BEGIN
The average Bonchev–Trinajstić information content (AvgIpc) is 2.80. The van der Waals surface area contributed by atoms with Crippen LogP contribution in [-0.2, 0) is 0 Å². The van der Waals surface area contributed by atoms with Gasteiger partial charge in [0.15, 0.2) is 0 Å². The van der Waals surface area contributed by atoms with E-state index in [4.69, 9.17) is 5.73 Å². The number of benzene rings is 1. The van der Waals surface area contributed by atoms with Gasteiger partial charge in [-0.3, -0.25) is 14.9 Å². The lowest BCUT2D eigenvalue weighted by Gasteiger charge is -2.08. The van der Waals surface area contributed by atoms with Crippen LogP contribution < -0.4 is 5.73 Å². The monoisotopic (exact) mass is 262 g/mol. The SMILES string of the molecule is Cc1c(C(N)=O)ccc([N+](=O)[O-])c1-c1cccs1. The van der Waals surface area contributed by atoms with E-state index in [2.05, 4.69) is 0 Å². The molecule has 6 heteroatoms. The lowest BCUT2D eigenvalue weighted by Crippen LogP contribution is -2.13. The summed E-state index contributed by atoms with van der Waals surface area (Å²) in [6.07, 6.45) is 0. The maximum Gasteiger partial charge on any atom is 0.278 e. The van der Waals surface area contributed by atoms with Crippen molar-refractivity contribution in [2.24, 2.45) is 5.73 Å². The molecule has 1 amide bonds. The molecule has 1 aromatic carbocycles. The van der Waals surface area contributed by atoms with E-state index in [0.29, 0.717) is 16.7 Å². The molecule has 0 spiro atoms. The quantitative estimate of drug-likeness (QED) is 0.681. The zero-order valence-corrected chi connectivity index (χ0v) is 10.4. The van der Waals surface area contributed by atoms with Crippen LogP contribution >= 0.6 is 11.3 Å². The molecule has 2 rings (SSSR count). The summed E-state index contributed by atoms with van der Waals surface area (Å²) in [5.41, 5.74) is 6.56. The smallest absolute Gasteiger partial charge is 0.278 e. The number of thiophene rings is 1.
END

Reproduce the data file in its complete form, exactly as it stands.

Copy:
The average Bonchev–Trinajstić information content (AvgIpc) is 2.80. The van der Waals surface area contributed by atoms with Crippen LogP contribution in [-0.2, 0) is 0 Å². The van der Waals surface area contributed by atoms with Gasteiger partial charge in [0.15, 0.2) is 0 Å². The van der Waals surface area contributed by atoms with E-state index in [4.69, 9.17) is 5.73 Å². The number of benzene rings is 1. The van der Waals surface area contributed by atoms with Gasteiger partial charge in [-0.3, -0.25) is 14.9 Å². The lowest BCUT2D eigenvalue weighted by Gasteiger charge is -2.08. The van der Waals surface area contributed by atoms with Crippen LogP contribution < -0.4 is 5.73 Å². The monoisotopic (exact) mass is 262 g/mol. The SMILES string of the molecule is Cc1c(C(N)=O)ccc([N+](=O)[O-])c1-c1cccs1. The van der Waals surface area contributed by atoms with E-state index in [2.05, 4.69) is 0 Å². The molecule has 6 heteroatoms. The lowest BCUT2D eigenvalue weighted by Crippen LogP contribution is -2.13. The summed E-state index contributed by atoms with van der Waals surface area (Å²) in [6.07, 6.45) is 0. The maximum Gasteiger partial charge on any atom is 0.278 e. The van der Waals surface area contributed by atoms with Crippen molar-refractivity contribution in [2.24, 2.45) is 5.73 Å². The molecule has 1 amide bonds. The molecule has 1 aromatic carbocycles. The van der Waals surface area contributed by atoms with E-state index in [0.29, 0.717) is 16.7 Å². The molecule has 0 spiro atoms. The quantitative estimate of drug-likeness (QED) is 0.681. The zero-order valence-corrected chi connectivity index (χ0v) is 10.4. The van der Waals surface area contributed by atoms with Crippen LogP contribution >= 0.6 is 11.3 Å². The molecule has 2 rings (SSSR count). The summed E-state index contributed by atoms with van der Waals surface area (Å²) in [5.41, 5.74) is 6.56. The smallest absolute Gasteiger partial charge is 0.278 e. The number of thiophene rings is 1.